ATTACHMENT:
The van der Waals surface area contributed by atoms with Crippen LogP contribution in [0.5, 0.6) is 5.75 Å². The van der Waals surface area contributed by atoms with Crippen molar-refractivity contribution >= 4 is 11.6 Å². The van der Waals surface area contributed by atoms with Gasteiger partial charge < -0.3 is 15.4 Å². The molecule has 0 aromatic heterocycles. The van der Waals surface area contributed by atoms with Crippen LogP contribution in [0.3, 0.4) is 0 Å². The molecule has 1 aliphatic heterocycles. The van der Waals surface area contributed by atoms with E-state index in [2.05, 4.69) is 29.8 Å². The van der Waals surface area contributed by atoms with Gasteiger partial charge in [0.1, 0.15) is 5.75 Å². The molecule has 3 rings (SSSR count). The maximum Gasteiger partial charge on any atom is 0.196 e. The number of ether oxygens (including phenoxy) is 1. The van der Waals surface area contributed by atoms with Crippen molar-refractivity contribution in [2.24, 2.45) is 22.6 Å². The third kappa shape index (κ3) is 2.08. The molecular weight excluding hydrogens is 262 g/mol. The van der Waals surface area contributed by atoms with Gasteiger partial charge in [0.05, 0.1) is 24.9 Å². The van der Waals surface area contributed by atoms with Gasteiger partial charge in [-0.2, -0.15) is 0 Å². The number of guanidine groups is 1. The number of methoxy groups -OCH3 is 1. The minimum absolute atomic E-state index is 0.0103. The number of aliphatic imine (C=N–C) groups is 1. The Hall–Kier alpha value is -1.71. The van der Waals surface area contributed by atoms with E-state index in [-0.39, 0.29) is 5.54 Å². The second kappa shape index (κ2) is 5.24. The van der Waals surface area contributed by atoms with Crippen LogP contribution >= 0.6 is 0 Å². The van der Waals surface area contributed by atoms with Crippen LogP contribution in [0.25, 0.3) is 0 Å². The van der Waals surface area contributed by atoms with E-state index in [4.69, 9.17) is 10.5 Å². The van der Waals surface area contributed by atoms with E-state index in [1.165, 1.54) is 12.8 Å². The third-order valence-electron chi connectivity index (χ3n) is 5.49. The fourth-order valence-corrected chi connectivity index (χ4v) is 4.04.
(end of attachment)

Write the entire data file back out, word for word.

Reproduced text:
The van der Waals surface area contributed by atoms with Crippen LogP contribution in [0.5, 0.6) is 5.75 Å². The van der Waals surface area contributed by atoms with Crippen molar-refractivity contribution >= 4 is 11.6 Å². The van der Waals surface area contributed by atoms with Gasteiger partial charge < -0.3 is 15.4 Å². The molecule has 0 aromatic heterocycles. The van der Waals surface area contributed by atoms with Crippen LogP contribution in [0.3, 0.4) is 0 Å². The molecule has 1 aliphatic heterocycles. The van der Waals surface area contributed by atoms with E-state index in [2.05, 4.69) is 29.8 Å². The van der Waals surface area contributed by atoms with Gasteiger partial charge in [0.1, 0.15) is 5.75 Å². The molecule has 3 rings (SSSR count). The maximum Gasteiger partial charge on any atom is 0.196 e. The number of ether oxygens (including phenoxy) is 1. The van der Waals surface area contributed by atoms with Crippen molar-refractivity contribution in [2.24, 2.45) is 22.6 Å². The third kappa shape index (κ3) is 2.08. The molecular weight excluding hydrogens is 262 g/mol. The van der Waals surface area contributed by atoms with Gasteiger partial charge in [0.05, 0.1) is 24.9 Å². The van der Waals surface area contributed by atoms with Gasteiger partial charge in [-0.2, -0.15) is 0 Å². The number of guanidine groups is 1. The number of methoxy groups -OCH3 is 1. The minimum absolute atomic E-state index is 0.0103. The number of aliphatic imine (C=N–C) groups is 1. The Hall–Kier alpha value is -1.71. The van der Waals surface area contributed by atoms with E-state index in [-0.39, 0.29) is 5.54 Å². The second kappa shape index (κ2) is 5.24. The van der Waals surface area contributed by atoms with Crippen LogP contribution >= 0.6 is 0 Å². The van der Waals surface area contributed by atoms with Crippen LogP contribution in [0.25, 0.3) is 0 Å². The van der Waals surface area contributed by atoms with E-state index in [4.69, 9.17) is 10.5 Å². The van der Waals surface area contributed by atoms with E-state index in [1.165, 1.54) is 12.8 Å². The third-order valence-electron chi connectivity index (χ3n) is 5.49. The fourth-order valence-corrected chi connectivity index (χ4v) is 4.04.